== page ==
4. But a question remains which may fairly be asked: how far is Naaman to be excused in urging the plea which he urges in the text for compliance with an idolatry which he professed to have renounced? If we would judge a righteous judgment we shall not judge Naaman by a light and according to a standard which he did not possess. We shall look fairly at his circumstances, we shall consider his opportunities. The miracle had deeply impressed him. He vows that henceforth he will worship no God but Jehovah. Doubtless he was perfectly honest in the expression of his convictions. He intended to make no secret of them; for he was prepared to build an altar to Jehovah. He was even alive to the inconsistency of his conduct; he felt that he was asking an indulgence for what he could not wholly justify — "The Lord pardon thy servant in this thing." But we see also that superstition mingled with his faith. He thought that one place was holier than another. The soil of Israel must, he thought, be holier than the soil of Syria; and so he will have two mules' burdens of earth of the prophets that he may build an altar to Jehovah. It is not from such a man that you could look for clear insight or heroic resolution.

5. But another and different question is suggested to us by this history. How far is Elisha's conduct a guide for those who go as missionaries to the heathen now? (1 Corinthians 8:10, 11). Here we have the broad principle of truth and charity which Elisha had not the knowledge, even if he had the courage, to lay down. But Naaman had no "weak brother" to be offended by his conduct. And the mighty, overpowering motive, "for whom Christ died" — Naaman knew nothing of this. Naaman had not heard, Elisha had not heard of One "Who being in the form of God," etc. (Philippians 2:6-84 that He might breathe into them something of His own spirit of self-sacrifice; that He might teach them to take up their cross daily and follow Him.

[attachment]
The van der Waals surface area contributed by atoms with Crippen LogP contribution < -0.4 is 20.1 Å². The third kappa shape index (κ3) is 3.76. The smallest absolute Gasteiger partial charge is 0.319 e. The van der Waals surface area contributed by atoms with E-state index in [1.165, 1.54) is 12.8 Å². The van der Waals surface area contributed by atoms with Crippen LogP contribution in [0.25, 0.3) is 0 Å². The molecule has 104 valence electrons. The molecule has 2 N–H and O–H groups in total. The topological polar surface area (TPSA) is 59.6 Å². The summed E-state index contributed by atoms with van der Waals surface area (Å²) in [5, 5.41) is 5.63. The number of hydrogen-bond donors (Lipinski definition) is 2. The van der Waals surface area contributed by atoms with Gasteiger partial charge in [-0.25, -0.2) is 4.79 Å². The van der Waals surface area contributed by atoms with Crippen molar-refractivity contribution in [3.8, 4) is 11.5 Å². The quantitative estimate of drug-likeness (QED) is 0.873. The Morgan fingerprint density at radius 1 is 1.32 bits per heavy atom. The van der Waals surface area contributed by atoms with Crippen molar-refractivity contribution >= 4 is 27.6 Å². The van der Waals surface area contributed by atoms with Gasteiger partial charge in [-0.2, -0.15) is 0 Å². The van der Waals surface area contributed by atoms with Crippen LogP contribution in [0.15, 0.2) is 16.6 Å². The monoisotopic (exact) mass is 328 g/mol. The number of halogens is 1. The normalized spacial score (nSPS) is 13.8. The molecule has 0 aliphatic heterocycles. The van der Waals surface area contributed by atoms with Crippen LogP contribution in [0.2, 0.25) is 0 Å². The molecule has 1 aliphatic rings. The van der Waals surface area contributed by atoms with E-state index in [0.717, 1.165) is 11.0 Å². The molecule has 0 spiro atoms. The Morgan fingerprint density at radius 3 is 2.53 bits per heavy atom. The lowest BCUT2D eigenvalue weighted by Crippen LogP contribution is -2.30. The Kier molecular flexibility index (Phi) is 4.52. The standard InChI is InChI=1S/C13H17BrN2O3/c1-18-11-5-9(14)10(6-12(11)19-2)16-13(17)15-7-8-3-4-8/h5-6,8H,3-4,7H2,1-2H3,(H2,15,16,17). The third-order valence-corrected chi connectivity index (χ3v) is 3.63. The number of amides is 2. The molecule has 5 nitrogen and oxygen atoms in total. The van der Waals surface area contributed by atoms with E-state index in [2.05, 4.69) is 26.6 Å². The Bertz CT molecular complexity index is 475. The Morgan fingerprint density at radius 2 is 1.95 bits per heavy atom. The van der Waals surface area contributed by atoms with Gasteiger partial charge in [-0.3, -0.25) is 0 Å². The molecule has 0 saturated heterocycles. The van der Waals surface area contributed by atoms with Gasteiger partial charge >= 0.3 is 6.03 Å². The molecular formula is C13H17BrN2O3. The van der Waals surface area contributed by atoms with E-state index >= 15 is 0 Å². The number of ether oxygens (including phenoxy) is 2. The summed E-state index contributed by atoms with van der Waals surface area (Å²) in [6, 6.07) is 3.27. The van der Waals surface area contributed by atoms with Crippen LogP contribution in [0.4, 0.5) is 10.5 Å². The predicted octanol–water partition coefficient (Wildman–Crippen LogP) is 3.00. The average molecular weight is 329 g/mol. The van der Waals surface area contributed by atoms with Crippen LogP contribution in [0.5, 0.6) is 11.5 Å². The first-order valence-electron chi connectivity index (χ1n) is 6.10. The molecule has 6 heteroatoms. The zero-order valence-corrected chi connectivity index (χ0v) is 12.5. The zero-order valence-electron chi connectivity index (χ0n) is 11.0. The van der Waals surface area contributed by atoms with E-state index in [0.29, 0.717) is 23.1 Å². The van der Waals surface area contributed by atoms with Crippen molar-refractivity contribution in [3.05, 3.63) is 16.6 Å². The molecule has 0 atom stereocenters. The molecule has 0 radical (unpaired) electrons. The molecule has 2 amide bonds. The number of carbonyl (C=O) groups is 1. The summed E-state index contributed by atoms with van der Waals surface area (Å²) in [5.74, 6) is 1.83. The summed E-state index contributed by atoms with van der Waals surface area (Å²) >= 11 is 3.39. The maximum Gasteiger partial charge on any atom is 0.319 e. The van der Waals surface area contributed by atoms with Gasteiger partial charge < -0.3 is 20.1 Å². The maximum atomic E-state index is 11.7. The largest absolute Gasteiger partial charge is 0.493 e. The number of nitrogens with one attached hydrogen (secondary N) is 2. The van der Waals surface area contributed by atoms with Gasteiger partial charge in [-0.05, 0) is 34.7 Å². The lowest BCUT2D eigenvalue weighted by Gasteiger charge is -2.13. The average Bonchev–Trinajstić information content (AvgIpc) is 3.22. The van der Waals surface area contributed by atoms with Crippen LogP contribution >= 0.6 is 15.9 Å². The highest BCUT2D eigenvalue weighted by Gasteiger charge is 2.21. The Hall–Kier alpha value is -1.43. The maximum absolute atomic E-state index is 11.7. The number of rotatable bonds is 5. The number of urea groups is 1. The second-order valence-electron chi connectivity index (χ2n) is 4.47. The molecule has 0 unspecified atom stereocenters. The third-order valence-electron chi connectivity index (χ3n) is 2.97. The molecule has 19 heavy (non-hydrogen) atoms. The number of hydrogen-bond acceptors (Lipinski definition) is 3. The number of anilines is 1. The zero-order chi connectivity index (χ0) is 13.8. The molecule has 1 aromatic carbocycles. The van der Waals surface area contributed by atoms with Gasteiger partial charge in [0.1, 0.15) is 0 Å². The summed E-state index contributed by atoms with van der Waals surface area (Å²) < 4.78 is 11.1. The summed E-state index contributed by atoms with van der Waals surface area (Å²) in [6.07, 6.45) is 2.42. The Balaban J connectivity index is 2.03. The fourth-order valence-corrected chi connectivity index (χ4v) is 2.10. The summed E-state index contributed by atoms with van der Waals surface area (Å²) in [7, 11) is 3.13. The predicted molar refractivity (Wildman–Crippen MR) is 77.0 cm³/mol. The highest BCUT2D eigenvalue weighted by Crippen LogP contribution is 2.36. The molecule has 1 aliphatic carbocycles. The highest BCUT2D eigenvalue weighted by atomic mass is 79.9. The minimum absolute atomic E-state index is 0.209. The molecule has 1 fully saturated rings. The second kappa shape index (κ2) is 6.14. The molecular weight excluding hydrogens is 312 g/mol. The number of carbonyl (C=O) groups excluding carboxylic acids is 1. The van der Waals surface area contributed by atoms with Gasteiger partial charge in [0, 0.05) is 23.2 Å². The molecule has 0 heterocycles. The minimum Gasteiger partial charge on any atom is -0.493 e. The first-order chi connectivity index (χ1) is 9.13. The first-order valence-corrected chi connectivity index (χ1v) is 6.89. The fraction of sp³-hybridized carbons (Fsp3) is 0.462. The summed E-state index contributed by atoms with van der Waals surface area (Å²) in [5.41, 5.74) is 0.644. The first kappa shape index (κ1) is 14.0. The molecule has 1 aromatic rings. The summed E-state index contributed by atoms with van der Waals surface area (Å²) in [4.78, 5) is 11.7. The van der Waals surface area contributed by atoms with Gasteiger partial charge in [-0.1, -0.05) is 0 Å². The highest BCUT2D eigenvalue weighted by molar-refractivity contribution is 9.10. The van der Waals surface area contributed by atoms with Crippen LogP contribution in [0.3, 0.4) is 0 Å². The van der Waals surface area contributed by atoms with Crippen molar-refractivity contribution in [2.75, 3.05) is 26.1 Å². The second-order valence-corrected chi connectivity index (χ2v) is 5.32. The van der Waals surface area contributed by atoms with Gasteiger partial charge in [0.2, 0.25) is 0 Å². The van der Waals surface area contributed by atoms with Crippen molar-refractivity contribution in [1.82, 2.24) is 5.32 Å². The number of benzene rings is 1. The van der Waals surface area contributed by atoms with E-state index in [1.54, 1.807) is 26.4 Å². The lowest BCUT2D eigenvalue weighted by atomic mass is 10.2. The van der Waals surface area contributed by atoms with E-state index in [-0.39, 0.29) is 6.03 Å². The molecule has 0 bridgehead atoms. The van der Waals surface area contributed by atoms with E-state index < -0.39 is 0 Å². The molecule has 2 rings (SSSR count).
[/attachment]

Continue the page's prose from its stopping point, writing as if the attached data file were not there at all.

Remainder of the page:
(The Dean of Peterborough.)

Some suppose that Naaman referred to the past; that when he said, "In this thing the Lord pardon thy servant," he entreated forgiveness of what he now saw was criminal; and that when the prophet answered, "Go in peace," he announced the pardon entreated; but to this view of the case there is a serious objection. To avoid it, therefore, others conclude, and with them I fully concur, that Naaman spoke prospectively, and that the prophet, aware of Naaman's conviction, that bowing with the king in the house of Rimmon was wrong, left it to produce its effect; assured, that by the grace of God, he would soon see that idolatry must be totally abandoned, and that he who would serve God acceptably, must abstain from the appearance, as well as the reality of evil. Incorrect views of the evil of sin are, however, still entertained by those whose minds are altogether unenlightened; or only, as was most probably the case with Naaman, partially illuminated. Every attempt to extenuate sin discovers great depravity. You do not proceed thus as to trespasses against yourselves and society. Does a man take away, without authority, a part of your property? You do not call it a mistake, or a misappropriation, but a theft. Yes, in such cases you are sagacious in discerning, and inexorable in judging; you make no allowance for the suddenness of surprise, or the power of temptation; a single failure convinces you of the absence of moral principle, and is deemed sufficient to blast the reputation — to destroy the character of him who discovers it. But, I ask, are you thus eagle-eyed, jealous, and rigorous, as to sins against God? Let the expressions current among us furnish a reply. Is a man proud? He is said to maintain his proper dignity. Is he full of wrath? It is said, the things he suffered were enough to make him angry. Is he profane? It is said, he has contracted an unfortunate habit. Does he eat and drink to excess? It is said, he lives rather too freely.